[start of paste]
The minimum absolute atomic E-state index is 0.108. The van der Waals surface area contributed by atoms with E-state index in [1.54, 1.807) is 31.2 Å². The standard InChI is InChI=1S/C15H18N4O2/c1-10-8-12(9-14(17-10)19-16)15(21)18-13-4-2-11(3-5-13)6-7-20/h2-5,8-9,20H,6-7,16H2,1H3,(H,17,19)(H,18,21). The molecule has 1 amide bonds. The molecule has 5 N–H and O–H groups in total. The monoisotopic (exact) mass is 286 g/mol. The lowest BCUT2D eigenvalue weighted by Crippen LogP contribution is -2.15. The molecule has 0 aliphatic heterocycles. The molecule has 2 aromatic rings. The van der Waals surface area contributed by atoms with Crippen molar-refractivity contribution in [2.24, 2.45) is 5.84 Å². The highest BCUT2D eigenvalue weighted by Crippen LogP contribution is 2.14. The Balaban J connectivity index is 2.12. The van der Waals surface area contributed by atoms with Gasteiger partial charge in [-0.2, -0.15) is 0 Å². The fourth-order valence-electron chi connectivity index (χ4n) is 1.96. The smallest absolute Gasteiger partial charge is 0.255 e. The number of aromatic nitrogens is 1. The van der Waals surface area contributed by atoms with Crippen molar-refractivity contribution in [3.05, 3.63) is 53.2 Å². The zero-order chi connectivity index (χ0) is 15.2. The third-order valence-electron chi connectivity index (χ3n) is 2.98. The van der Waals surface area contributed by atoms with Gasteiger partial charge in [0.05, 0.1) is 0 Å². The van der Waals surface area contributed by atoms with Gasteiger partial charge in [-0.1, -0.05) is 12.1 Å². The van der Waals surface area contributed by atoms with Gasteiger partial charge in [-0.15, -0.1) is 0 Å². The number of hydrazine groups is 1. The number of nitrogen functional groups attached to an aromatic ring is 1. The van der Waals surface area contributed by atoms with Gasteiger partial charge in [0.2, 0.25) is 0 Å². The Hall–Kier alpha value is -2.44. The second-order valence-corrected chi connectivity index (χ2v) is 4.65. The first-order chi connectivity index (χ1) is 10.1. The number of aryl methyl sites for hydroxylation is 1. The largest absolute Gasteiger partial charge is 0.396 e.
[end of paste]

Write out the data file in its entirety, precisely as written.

The minimum absolute atomic E-state index is 0.108. The van der Waals surface area contributed by atoms with E-state index in [1.54, 1.807) is 31.2 Å². The standard InChI is InChI=1S/C15H18N4O2/c1-10-8-12(9-14(17-10)19-16)15(21)18-13-4-2-11(3-5-13)6-7-20/h2-5,8-9,20H,6-7,16H2,1H3,(H,17,19)(H,18,21). The molecule has 1 amide bonds. The molecule has 5 N–H and O–H groups in total. The monoisotopic (exact) mass is 286 g/mol. The lowest BCUT2D eigenvalue weighted by Crippen LogP contribution is -2.15. The molecule has 0 aliphatic heterocycles. The molecule has 2 aromatic rings. The van der Waals surface area contributed by atoms with Crippen molar-refractivity contribution in [2.24, 2.45) is 5.84 Å². The highest BCUT2D eigenvalue weighted by Crippen LogP contribution is 2.14. The Balaban J connectivity index is 2.12. The van der Waals surface area contributed by atoms with Gasteiger partial charge in [-0.2, -0.15) is 0 Å². The fourth-order valence-electron chi connectivity index (χ4n) is 1.96. The smallest absolute Gasteiger partial charge is 0.255 e. The number of aromatic nitrogens is 1. The van der Waals surface area contributed by atoms with Crippen molar-refractivity contribution in [3.05, 3.63) is 53.2 Å². The zero-order chi connectivity index (χ0) is 15.2. The third-order valence-electron chi connectivity index (χ3n) is 2.98. The van der Waals surface area contributed by atoms with Gasteiger partial charge in [0.05, 0.1) is 0 Å². The van der Waals surface area contributed by atoms with Gasteiger partial charge in [-0.1, -0.05) is 12.1 Å². The van der Waals surface area contributed by atoms with Gasteiger partial charge in [-0.15, -0.1) is 0 Å². The number of hydrazine groups is 1. The number of nitrogen functional groups attached to an aromatic ring is 1. The van der Waals surface area contributed by atoms with Gasteiger partial charge in [0.2, 0.25) is 0 Å². The Hall–Kier alpha value is -2.44. The second-order valence-corrected chi connectivity index (χ2v) is 4.65. The first-order chi connectivity index (χ1) is 10.1. The number of aryl methyl sites for hydroxylation is 1. The largest absolute Gasteiger partial charge is 0.396 e.